You would think that, given our amazingly complex brains, we would be able to see and process anything that the dumb camera can “see” and record.  Well, you would be wrong — mostly.  At least I think so.

PC Softball GSAC Macon - 13

Here’s an example.  I froze the college softball catcher with an exposure made at 1/6400 of a second.  We humans are just not fast enough to register the ball, the bat that missed the ball, the catcher’s eyes, glove positioning and the tension shown in her body and free hand.  We just can’t take it all in.  Or maybe we do but can’t retain it.  You’ve seen pictures of a bullet passing through a light bulb.  Same idea.


But there is another sense in which the camera catches more than we do.  (I’m sure to get some argument here.)  This photo was taken with an exposure that lasted a full second.  We don’t see rushing water this way.  We see it, I think, more accurately.  This — the silky water — may be more pleasing but this isn’t how it registers in our brains in real life.  The difference is that the camera is recording a continuum of time (one full second, in this case) whereas our eyes and brains are taking many, many shorter shots.  We can think of the camera as letting the individual bursts of light pile on top of one another while our brain wants to keep them separate.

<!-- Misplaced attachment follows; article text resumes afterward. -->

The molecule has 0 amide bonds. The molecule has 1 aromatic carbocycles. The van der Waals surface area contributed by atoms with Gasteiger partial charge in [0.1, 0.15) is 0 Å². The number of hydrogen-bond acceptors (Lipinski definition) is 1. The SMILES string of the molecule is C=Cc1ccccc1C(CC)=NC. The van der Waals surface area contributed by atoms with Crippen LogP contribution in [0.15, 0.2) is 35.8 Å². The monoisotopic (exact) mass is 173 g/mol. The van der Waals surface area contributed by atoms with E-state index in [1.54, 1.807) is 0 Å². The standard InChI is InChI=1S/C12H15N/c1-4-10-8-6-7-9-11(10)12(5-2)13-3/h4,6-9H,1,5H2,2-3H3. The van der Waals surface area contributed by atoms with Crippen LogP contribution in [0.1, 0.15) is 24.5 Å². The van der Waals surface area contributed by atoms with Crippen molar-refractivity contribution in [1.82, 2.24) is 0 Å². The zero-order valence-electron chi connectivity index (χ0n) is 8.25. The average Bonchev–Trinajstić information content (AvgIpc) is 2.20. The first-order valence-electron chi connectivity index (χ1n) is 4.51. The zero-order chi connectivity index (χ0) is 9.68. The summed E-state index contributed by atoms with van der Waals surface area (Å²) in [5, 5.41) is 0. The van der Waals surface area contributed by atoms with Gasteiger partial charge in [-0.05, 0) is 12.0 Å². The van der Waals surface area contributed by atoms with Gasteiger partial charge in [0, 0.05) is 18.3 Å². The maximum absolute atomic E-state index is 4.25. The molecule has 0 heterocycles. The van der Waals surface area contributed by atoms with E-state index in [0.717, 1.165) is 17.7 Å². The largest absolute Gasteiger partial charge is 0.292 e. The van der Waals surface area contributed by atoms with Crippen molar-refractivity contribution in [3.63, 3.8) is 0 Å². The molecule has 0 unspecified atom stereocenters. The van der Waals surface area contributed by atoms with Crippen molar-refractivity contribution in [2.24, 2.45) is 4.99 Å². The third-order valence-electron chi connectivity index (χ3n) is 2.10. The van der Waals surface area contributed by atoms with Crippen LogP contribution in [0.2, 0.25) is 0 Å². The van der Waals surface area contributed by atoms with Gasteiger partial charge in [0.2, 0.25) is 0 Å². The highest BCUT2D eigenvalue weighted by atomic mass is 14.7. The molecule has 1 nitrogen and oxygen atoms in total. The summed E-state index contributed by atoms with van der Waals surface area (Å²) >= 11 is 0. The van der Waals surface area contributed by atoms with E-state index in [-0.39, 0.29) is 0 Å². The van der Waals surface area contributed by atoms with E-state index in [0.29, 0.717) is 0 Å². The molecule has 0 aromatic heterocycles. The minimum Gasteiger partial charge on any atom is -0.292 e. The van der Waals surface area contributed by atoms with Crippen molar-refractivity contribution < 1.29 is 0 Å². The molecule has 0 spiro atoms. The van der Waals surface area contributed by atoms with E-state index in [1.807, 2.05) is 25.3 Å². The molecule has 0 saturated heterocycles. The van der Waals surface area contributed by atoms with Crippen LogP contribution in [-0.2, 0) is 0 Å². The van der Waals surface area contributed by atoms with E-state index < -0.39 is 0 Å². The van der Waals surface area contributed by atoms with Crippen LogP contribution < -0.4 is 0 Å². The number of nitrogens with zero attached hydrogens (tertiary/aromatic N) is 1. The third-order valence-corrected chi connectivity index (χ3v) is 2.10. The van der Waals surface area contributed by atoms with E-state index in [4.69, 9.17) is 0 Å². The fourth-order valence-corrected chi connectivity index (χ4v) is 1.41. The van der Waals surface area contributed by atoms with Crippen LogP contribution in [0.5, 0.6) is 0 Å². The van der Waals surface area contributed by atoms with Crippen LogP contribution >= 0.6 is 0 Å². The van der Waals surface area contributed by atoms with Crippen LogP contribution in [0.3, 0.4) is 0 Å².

There are other ways that cameras see (or process) life differently:  Depth of field and memory come to mind.  Not to mention the newest camera’s ability to make a bright photograph in an almost dark room.

OK, so there you have my completely un-scientific thesis on the subject.  And I have to admit that this isn’t something that people sit around and ponder — but it is part of my sense of photography.  Am I way off base? 

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